Archiving Censorship in Latin America (1959-1986): A Peek Into Book Banning and State Repression
This exhibit was curated by Gloria Morales Osorio, a dissertator in the Department of Spanish and Portuguese, with editorial assistance from Laura Martin, Ibero-American Studies and Romance Languages Librarian. Displayed in this exhibit you will find texts banned and censored by regimes in Argentina, Brazil, and Cuba during the second half of the 20th century, all of which have been part of our circulating collections at Memorial Library. The exhibit asks us to engage with the labor of censorship, what it takes to make a text disappear, but also what it takes to save one. While these examples of censorship and repression are removed in time and geography, the final exhibit case encourages the viewer to engage with contemporary examples of efforts to limit and prohibit access to texts.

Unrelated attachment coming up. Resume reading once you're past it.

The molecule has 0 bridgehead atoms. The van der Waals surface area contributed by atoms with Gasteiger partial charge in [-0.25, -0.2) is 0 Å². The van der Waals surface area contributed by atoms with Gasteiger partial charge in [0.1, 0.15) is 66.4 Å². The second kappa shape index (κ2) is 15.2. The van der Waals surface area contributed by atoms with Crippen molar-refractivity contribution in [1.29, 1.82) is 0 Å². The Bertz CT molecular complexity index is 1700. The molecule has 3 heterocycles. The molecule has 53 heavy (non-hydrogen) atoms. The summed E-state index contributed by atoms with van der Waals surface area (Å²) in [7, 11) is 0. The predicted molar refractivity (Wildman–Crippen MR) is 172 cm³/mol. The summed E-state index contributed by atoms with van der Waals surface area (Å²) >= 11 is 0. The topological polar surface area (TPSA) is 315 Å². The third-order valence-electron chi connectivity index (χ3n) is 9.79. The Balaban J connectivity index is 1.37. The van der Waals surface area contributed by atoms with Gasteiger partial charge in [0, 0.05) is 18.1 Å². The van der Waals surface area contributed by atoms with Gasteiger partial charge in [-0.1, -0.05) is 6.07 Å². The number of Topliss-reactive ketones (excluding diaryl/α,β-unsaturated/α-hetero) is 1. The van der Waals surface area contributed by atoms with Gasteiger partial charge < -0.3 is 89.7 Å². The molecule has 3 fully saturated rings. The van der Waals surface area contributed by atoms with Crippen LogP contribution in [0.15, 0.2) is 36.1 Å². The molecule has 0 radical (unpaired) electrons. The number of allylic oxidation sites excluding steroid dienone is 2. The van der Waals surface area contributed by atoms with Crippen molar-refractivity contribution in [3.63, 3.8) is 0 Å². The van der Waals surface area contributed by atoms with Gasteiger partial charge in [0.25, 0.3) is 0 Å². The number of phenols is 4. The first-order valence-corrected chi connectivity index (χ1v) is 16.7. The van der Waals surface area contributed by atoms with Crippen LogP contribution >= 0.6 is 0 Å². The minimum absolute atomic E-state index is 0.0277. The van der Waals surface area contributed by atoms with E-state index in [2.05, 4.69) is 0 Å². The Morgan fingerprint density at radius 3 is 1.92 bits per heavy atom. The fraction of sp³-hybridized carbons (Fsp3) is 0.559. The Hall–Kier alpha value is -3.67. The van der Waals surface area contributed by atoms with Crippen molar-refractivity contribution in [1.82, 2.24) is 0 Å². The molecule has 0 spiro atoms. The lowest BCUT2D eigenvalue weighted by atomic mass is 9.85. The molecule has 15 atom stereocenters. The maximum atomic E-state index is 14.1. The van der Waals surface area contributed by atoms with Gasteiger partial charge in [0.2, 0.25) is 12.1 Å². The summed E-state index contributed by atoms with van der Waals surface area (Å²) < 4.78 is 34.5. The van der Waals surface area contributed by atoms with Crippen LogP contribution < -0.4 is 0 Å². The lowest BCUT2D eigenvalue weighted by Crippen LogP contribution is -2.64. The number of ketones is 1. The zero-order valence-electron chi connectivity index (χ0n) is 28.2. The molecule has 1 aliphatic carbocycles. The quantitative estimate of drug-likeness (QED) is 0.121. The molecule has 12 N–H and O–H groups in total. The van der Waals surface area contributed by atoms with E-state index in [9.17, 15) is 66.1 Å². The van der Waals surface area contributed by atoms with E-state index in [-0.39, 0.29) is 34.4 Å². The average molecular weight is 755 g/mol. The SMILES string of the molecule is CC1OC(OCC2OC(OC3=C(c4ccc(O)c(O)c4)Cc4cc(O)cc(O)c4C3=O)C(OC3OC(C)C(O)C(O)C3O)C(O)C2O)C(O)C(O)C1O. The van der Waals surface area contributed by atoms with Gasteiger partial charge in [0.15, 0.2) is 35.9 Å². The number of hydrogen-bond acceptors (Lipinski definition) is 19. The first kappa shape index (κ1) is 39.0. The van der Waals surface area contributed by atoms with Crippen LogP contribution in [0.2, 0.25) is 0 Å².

Book banning has been inextricably woven into the history of print culture worldwide. This exhibit offers a glimpse into three Latin American countries where government officials deemed certain presses, authors, and cultural works as political threats during the twentieth century. Reflecting on censorship requires an effort to unveil what is presumed to be invisible: censors disappearing books, readers safeguarding materials, and banned authors continuing to write, all wishing their efforts to go unnoticed. In this small exhibit, you can visualize how the Argentinian, Brazilian, and Cuban states acted as subjects fixated on the archive, with the ability to confiscate manuscripts and collect, preserve, or burn books. Furthermore, although it is not depicted here, you are invited to explore the endeavors of individuals, collectives, and institutions that have used writing, reading, and sharing books as essential forms of resistance.
The exhibit will run through October 23, 2023. A digital version of this exhibit is available on the UW-Libraries Exhibits website. It includes additional resources and short translations into English of some of the banned materials.